A smart and systematic examination of the female transition from childhood to adolescence. As a clinical psychologist with a specialty in teenage girls, Damour sees predictable patterns in how they develop. Isolating seven distinct “strands” of growth, the book is full of sound, practical advice about how to parent through the “normal” issues tween and teen girls struggle with, such as harnessing their emotions and rejecting authority. But it also lets you know when it’s time to worry.
And don’t miss these favorites from 2015:
Child, Please, by Ylonda Gault Caviness
Mama had balance—without really even trying—and without a gaggle of contrived self-help tips telling her how to get it. She and her friends didn’t sit around and gab about balance between drags on their cigarettes, saying, “Girrrl, I gotta get me some balance!”
Caviness starts her parenting journey in the way of many modern mothers, sacrificially and intensively. And very differently from how she was raised herself. Over time, though, she realizes her own Mama had it right—a smart, strong, black woman full of “old-school” wisdom. This is the story of how those lessons helped Caviness “check herself” before she “wrecked herself.” You can read Motherwell’s excerpt of Child, Please here.
The Gift of Failure, by Jessica Lahey
Every time we rescue, hover or otherwise save our children from a challenge, we send a very clear message: that we believe they are incompetent, incapable, and unworthy of our trust.
In an age where parents are more involved in their children’s lives than ever before, and more invested in their success, Lahey’s book is a breath of fresh air. A middle school teacher who has witnessed the worst of helicopter parenting, she shines a light on how crucial it is to step back and let our kids fail, in big ways and small, and offers pragmatic advice on how to encourage them to take responsibly for themselves. See Motherwell’s author Q&A with Jessica Lahey here.
The Science of Mom, by Alice Callahan
Science can help us sidestep the opinions and philosophies and anecdotes that fuel parenting debates. We look to science not to confirm what we want to believe or to prove others wrong, but rather to make the best decisions we can as parents.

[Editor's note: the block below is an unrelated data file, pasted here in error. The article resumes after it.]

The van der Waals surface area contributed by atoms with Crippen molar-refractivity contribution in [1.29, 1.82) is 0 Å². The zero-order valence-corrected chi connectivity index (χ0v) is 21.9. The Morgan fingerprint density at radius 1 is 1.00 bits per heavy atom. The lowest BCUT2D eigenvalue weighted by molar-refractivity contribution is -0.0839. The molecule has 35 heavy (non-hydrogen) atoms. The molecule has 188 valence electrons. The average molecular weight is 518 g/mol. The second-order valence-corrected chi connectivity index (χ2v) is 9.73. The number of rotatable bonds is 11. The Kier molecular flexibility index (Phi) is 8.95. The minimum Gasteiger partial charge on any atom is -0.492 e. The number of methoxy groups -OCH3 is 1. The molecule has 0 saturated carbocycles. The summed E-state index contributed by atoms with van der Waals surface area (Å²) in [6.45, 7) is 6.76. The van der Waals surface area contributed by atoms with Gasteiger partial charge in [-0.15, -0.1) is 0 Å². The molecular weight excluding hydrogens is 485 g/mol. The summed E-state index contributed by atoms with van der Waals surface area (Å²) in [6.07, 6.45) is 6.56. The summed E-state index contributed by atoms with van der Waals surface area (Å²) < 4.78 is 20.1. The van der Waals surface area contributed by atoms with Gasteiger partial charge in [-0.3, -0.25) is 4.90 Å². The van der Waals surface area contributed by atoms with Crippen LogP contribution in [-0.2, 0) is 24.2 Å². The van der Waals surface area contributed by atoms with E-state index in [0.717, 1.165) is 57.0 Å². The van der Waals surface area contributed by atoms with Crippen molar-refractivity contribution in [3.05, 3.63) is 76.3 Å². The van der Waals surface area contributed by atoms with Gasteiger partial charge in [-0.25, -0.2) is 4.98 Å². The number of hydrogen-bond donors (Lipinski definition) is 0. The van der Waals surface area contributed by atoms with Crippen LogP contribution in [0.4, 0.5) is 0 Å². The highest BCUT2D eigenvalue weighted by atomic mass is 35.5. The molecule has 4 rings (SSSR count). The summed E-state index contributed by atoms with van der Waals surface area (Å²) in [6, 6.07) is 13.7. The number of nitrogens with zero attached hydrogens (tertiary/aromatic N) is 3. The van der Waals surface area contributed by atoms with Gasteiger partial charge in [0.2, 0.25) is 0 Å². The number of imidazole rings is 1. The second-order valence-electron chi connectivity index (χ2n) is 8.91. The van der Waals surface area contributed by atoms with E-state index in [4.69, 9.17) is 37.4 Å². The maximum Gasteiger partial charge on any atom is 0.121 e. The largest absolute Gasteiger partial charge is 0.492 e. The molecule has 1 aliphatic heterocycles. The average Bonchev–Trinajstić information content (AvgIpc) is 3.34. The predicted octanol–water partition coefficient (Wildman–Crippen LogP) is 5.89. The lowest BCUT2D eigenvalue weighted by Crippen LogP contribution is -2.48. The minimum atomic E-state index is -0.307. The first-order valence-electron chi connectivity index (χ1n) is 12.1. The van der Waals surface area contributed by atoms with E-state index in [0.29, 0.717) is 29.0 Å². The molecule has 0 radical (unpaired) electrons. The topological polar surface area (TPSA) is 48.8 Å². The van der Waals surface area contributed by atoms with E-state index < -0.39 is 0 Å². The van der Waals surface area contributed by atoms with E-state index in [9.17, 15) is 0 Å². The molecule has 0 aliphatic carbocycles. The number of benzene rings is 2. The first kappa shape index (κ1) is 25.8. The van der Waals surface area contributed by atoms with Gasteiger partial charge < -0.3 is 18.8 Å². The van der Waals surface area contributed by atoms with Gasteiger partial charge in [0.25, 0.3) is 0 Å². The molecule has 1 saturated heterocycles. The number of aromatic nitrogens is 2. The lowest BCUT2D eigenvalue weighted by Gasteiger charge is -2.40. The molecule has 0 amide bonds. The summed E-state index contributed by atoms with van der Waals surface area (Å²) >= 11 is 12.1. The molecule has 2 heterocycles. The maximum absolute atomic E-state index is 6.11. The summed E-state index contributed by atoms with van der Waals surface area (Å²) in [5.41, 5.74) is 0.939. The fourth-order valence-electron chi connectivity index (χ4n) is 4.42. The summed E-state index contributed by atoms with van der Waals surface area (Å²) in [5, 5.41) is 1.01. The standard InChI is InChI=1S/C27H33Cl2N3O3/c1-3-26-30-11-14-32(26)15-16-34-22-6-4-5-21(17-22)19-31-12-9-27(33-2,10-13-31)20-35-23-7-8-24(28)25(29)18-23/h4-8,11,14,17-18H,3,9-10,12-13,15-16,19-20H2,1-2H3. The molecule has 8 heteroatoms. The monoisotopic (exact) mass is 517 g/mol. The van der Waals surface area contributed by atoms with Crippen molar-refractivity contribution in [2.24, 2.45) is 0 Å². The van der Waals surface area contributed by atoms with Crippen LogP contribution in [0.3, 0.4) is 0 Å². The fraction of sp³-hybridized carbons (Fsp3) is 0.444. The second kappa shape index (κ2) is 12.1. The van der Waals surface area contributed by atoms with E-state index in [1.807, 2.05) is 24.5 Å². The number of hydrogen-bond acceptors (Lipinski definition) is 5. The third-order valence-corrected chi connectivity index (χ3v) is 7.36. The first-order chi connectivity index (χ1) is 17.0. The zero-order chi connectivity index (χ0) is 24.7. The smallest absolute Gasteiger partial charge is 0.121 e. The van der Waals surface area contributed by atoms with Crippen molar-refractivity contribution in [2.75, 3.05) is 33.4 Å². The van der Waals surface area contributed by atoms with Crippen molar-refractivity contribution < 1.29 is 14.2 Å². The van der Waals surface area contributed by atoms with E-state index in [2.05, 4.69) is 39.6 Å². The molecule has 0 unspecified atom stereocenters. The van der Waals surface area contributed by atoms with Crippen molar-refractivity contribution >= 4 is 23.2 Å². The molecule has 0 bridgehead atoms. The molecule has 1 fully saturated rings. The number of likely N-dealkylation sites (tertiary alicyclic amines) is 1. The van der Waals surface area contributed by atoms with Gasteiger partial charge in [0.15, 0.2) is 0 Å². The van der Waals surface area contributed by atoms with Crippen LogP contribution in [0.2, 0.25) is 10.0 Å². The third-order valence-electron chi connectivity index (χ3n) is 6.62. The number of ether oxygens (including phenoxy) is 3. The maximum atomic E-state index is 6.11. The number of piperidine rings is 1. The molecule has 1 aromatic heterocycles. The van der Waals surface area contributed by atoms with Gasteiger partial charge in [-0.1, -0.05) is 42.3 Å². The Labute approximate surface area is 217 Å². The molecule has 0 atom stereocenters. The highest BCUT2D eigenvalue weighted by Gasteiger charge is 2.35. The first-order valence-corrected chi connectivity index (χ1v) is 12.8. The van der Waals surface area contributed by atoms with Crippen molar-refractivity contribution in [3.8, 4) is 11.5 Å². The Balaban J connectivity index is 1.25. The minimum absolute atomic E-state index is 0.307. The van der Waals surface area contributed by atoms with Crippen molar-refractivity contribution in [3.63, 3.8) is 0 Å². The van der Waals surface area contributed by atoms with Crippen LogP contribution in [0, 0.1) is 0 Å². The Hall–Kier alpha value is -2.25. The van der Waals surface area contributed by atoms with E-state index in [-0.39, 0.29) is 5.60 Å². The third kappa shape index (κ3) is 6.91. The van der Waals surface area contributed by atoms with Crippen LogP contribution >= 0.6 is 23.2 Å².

New parents face an onslaught of contradictory information these days about how best to raise their kids. As laypeople, it’s very difficult to sift through the evidence and figure out what’s hype and what’s fact—especially with the internet heralding one scientific study after another. Callahan’s book is invaluable for doing this work for us: illuminating the science behind the hard parenting questions, e.g. breastfeeding and sleep training, in a manner that is balanced, thoughtful and reassuring.
Unfinished Business, by Anne-Marie Slaughter
The message that a woman’s traditional work of caregiving—anchoring the family by tending to material needs and nourishing minds and souls—is somehow less important than a man’s traditional work of earning an income to support that family is false and harmful.
A very important book that lays bare the emotional, structural and cultural barriers to achieving true gender equality in the workplace—and the home. Slaughter, who is famous for interrogating the idea that women can “have it all” and finding it wanting, exposes the mantras that we have historically clung to about male and female roles as the half-truths they are. She then offers real avenues for change by encouraging a shift in the way we understand the concepts of breadwinning, caregiving, and the balance between them.
Lauren Apfel is co-founder and executive editor of Motherwell. When she is not knee-deep in parenting books, she loves to read modern fiction and psychological thrillers—mainly in bed. Connect with her on Facebook, Twitter and Instagram.